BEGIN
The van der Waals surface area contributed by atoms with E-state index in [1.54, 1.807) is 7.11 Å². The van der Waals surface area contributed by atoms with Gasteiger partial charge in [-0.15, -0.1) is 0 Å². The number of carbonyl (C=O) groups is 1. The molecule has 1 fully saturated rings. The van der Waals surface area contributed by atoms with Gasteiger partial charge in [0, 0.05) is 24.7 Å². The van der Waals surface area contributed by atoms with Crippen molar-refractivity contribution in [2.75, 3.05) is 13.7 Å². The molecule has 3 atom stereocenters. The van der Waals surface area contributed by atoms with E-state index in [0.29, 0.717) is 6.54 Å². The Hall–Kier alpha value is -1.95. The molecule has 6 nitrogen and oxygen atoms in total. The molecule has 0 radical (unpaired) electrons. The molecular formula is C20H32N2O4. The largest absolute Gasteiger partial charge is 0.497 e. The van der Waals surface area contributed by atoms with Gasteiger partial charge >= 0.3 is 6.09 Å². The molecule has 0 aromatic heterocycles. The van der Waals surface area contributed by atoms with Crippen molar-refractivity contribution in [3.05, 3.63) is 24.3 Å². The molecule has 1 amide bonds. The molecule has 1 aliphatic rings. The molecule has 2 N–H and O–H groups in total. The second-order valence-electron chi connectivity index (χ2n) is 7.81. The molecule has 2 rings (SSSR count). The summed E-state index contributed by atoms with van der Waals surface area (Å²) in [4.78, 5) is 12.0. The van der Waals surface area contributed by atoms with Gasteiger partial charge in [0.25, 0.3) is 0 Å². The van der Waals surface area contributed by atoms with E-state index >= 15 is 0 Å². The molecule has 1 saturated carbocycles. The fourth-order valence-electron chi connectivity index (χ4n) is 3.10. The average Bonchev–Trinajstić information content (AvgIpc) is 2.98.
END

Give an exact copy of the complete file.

The van der Waals surface area contributed by atoms with E-state index in [1.54, 1.807) is 7.11 Å². The van der Waals surface area contributed by atoms with Gasteiger partial charge in [-0.15, -0.1) is 0 Å². The number of carbonyl (C=O) groups is 1. The molecule has 1 fully saturated rings. The van der Waals surface area contributed by atoms with Gasteiger partial charge in [0, 0.05) is 24.7 Å². The van der Waals surface area contributed by atoms with Crippen molar-refractivity contribution in [2.75, 3.05) is 13.7 Å². The molecule has 3 atom stereocenters. The van der Waals surface area contributed by atoms with E-state index in [0.29, 0.717) is 6.54 Å². The Hall–Kier alpha value is -1.95. The molecule has 6 nitrogen and oxygen atoms in total. The molecule has 0 radical (unpaired) electrons. The molecular formula is C20H32N2O4. The largest absolute Gasteiger partial charge is 0.497 e. The van der Waals surface area contributed by atoms with Gasteiger partial charge >= 0.3 is 6.09 Å². The molecule has 0 aromatic heterocycles. The van der Waals surface area contributed by atoms with Crippen molar-refractivity contribution in [3.05, 3.63) is 24.3 Å². The molecule has 1 amide bonds. The molecule has 1 aliphatic rings. The molecule has 2 N–H and O–H groups in total. The second-order valence-electron chi connectivity index (χ2n) is 7.81. The molecule has 2 rings (SSSR count). The summed E-state index contributed by atoms with van der Waals surface area (Å²) in [4.78, 5) is 12.0. The van der Waals surface area contributed by atoms with Gasteiger partial charge in [0.25, 0.3) is 0 Å². The van der Waals surface area contributed by atoms with E-state index >= 15 is 0 Å². The molecule has 1 saturated carbocycles. The fourth-order valence-electron chi connectivity index (χ4n) is 3.10. The average Bonchev–Trinajstić information content (AvgIpc) is 2.98.